According to several Barry supporters, the announcement was postponed because Eaton, who is also Barry's minister, had been persuaded temporarily to postpone his decision.

The key persons influencing Eaton, the sources said, were Julius Mack, a member of Eaton's congregation who is also active in city political circles, and Herbert O. Reid, a Howard University law professor who is one of Barry's closest advisers.

According to the sources, Reid and Mack told Eaton that his endorsement of Tucker would make him party to the efforts of D.C. Del. Walter E. Fauntroy, a strong Tucker supporter, and others to become "kingmakers" in the local Democratic party.

At the same time that Reid and Mack were lobbying Eaton, the source said, some members of Barry's campaign staff who are very close to Shackleton - including Mary Lampson, Shackleton's former campaign manager - called a top Shackleton aide to remind Shackleton of a recent statement in which Shackleton said she would "never" endorse Tucker.

The Barry sources said the aim of the lobbying effort was to embarrass Tucker by having the highly publicized announcement delayed.

After the announcement, one ranking Tucker campaign aide lamented privately that the effect of the delay would undoubtedly be to "not help" the Tucker effort because it would "create uncertainty."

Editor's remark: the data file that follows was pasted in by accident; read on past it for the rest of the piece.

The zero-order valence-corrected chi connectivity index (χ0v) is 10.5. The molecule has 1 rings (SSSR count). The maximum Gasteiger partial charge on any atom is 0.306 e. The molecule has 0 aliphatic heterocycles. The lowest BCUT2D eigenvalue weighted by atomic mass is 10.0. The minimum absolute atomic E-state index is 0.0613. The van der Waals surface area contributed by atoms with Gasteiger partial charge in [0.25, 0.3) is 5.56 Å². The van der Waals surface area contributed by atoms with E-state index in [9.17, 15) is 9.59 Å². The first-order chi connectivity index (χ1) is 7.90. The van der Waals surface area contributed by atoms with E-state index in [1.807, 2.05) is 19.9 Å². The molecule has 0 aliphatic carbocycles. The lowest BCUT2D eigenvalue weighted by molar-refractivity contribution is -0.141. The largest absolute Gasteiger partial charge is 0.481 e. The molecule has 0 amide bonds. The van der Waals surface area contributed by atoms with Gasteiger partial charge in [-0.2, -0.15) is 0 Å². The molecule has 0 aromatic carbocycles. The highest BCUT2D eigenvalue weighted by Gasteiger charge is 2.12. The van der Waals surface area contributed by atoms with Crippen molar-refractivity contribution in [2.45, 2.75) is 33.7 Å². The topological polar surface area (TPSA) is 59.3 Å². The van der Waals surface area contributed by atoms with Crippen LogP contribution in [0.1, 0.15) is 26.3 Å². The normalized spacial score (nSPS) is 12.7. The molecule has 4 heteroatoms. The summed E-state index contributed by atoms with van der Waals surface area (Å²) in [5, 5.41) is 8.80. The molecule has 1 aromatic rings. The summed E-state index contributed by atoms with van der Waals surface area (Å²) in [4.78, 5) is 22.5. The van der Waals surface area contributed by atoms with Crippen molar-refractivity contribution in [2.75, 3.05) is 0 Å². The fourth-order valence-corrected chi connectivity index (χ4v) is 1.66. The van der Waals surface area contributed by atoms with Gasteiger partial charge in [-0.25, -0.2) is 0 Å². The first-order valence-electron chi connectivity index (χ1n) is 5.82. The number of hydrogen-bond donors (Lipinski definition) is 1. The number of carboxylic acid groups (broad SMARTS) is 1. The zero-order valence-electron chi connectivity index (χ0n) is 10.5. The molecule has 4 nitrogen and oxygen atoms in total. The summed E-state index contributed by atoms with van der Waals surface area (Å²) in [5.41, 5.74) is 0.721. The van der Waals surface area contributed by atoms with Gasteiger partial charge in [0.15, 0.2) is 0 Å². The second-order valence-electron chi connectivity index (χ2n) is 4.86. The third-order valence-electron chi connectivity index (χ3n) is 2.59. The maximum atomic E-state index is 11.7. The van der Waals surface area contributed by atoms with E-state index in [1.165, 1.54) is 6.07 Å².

Shackleton has actively campaigned against Washington's reelection. But her own former council staff and campaign workers are sharply divided between Tucker and Barry, so she has not sided with either.

Increasingly in the past several days, however, as polls began to indicate that Barry was significantly behind Tucker and Washington, Tucker supporters began to lean heavily on Shackleton to come out in support of Tucker.

Barry was too far behind to win and votes cast for him would be wasted, they argued. That would result in a split in the anti-Washington sentiments that Tucker people believe are overwhelming in Ward 3, and lead to the reelection of Washington in the close, three-way contest, Tucker supporters said.

Before the nonannouncement, Tucker campaign workers were trumpeting Shackleton's expected support for Tucker as a major breakthrough that would carry Tucker to victory.